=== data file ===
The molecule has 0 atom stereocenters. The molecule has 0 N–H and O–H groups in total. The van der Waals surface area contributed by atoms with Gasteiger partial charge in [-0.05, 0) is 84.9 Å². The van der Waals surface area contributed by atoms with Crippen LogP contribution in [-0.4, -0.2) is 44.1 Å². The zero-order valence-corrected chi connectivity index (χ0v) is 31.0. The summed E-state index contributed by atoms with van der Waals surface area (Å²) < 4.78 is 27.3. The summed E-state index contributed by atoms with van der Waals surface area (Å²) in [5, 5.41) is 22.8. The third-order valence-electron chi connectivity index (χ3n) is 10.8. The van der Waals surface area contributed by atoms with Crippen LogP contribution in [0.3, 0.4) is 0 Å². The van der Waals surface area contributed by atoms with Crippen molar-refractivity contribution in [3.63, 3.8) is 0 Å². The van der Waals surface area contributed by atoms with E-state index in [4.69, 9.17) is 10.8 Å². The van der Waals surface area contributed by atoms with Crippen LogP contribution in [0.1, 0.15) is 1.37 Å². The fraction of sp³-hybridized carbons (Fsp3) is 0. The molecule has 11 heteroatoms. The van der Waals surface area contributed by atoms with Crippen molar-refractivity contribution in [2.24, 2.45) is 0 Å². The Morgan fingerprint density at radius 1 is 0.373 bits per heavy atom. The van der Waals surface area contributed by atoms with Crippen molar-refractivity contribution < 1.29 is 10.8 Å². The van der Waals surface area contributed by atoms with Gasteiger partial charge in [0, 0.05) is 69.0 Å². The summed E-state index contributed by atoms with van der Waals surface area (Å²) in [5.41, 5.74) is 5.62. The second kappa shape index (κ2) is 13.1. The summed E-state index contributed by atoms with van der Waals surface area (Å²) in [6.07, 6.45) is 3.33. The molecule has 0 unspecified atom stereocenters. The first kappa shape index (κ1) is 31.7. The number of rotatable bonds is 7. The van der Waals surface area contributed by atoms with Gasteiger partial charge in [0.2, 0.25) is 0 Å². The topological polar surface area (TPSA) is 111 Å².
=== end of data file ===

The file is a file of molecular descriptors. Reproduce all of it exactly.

The molecule has 0 atom stereocenters. The molecule has 0 N–H and O–H groups in total. The van der Waals surface area contributed by atoms with Gasteiger partial charge in [-0.05, 0) is 84.9 Å². The van der Waals surface area contributed by atoms with Crippen LogP contribution in [-0.4, -0.2) is 44.1 Å². The zero-order valence-corrected chi connectivity index (χ0v) is 31.0. The summed E-state index contributed by atoms with van der Waals surface area (Å²) < 4.78 is 27.3. The summed E-state index contributed by atoms with van der Waals surface area (Å²) in [5, 5.41) is 22.8. The third-order valence-electron chi connectivity index (χ3n) is 10.8. The van der Waals surface area contributed by atoms with Crippen LogP contribution in [0.3, 0.4) is 0 Å². The van der Waals surface area contributed by atoms with Crippen molar-refractivity contribution in [3.63, 3.8) is 0 Å². The van der Waals surface area contributed by atoms with E-state index in [4.69, 9.17) is 10.8 Å². The van der Waals surface area contributed by atoms with Crippen LogP contribution in [0.1, 0.15) is 1.37 Å². The fraction of sp³-hybridized carbons (Fsp3) is 0. The molecule has 11 heteroatoms. The van der Waals surface area contributed by atoms with Crippen molar-refractivity contribution in [2.24, 2.45) is 0 Å². The Morgan fingerprint density at radius 1 is 0.373 bits per heavy atom. The van der Waals surface area contributed by atoms with Crippen molar-refractivity contribution < 1.29 is 10.8 Å². The van der Waals surface area contributed by atoms with Gasteiger partial charge in [0, 0.05) is 69.0 Å². The summed E-state index contributed by atoms with van der Waals surface area (Å²) in [5.41, 5.74) is 5.62. The second kappa shape index (κ2) is 13.1. The summed E-state index contributed by atoms with van der Waals surface area (Å²) in [6.07, 6.45) is 3.33. The molecule has 0 unspecified atom stereocenters. The first kappa shape index (κ1) is 31.7. The number of rotatable bonds is 7. The van der Waals surface area contributed by atoms with Gasteiger partial charge in [0.2, 0.25) is 0 Å². The topological polar surface area (TPSA) is 111 Å².